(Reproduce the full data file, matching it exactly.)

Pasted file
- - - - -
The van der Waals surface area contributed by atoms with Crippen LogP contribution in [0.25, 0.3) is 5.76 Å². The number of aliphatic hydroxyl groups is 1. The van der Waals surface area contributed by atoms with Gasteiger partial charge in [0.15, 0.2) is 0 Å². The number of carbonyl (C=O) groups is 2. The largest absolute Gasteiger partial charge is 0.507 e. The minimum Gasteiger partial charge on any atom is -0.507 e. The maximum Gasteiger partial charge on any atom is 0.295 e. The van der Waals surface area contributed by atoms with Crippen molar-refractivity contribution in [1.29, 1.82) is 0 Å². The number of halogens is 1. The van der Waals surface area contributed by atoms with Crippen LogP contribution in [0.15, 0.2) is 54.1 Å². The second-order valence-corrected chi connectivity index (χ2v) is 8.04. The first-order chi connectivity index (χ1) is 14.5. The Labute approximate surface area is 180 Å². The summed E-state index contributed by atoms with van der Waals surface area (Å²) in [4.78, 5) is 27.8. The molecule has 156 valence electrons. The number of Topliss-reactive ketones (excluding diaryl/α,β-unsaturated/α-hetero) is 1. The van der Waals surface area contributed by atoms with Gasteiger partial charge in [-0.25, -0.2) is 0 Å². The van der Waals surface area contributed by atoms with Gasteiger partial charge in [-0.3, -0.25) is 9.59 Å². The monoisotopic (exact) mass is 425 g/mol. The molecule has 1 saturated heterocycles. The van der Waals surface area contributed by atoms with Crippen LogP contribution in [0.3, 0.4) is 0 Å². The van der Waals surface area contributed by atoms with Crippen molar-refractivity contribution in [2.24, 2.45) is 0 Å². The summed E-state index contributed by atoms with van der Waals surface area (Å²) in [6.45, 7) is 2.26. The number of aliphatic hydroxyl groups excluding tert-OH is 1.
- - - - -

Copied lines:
The van der Waals surface area contributed by atoms with Crippen LogP contribution in [0.25, 0.3) is 5.76 Å². The number of aliphatic hydroxyl groups is 1. The van der Waals surface area contributed by atoms with Gasteiger partial charge in [0.15, 0.2) is 0 Å². The number of carbonyl (C=O) groups is 2. The largest absolute Gasteiger partial charge is 0.507 e. The minimum Gasteiger partial charge on any atom is -0.507 e. The maximum Gasteiger partial charge on any atom is 0.295 e. The van der Waals surface area contributed by atoms with Crippen molar-refractivity contribution in [1.29, 1.82) is 0 Å². The number of halogens is 1. The van der Waals surface area contributed by atoms with Crippen LogP contribution in [0.15, 0.2) is 54.1 Å². The second-order valence-corrected chi connectivity index (χ2v) is 8.04. The first-order chi connectivity index (χ1) is 14.5. The Labute approximate surface area is 180 Å². The summed E-state index contributed by atoms with van der Waals surface area (Å²) in [4.78, 5) is 27.8. The molecule has 156 valence electrons. The number of Topliss-reactive ketones (excluding diaryl/α,β-unsaturated/α-hetero) is 1. The van der Waals surface area contributed by atoms with Gasteiger partial charge in [-0.25, -0.2) is 0 Å². The van der Waals surface area contributed by atoms with Gasteiger partial charge in [-0.3, -0.25) is 9.59 Å². The monoisotopic (exact) mass is 425 g/mol. The molecule has 1 saturated heterocycles. The van der Waals surface area contributed by atoms with Crippen LogP contribution in [0.3, 0.4) is 0 Å². The van der Waals surface area contributed by atoms with Crippen molar-refractivity contribution in [2.24, 2.45) is 0 Å². The summed E-state index contributed by atoms with van der Waals surface area (Å²) in [6.45, 7) is 2.26. The number of aliphatic hydroxyl groups excluding tert-OH is 1.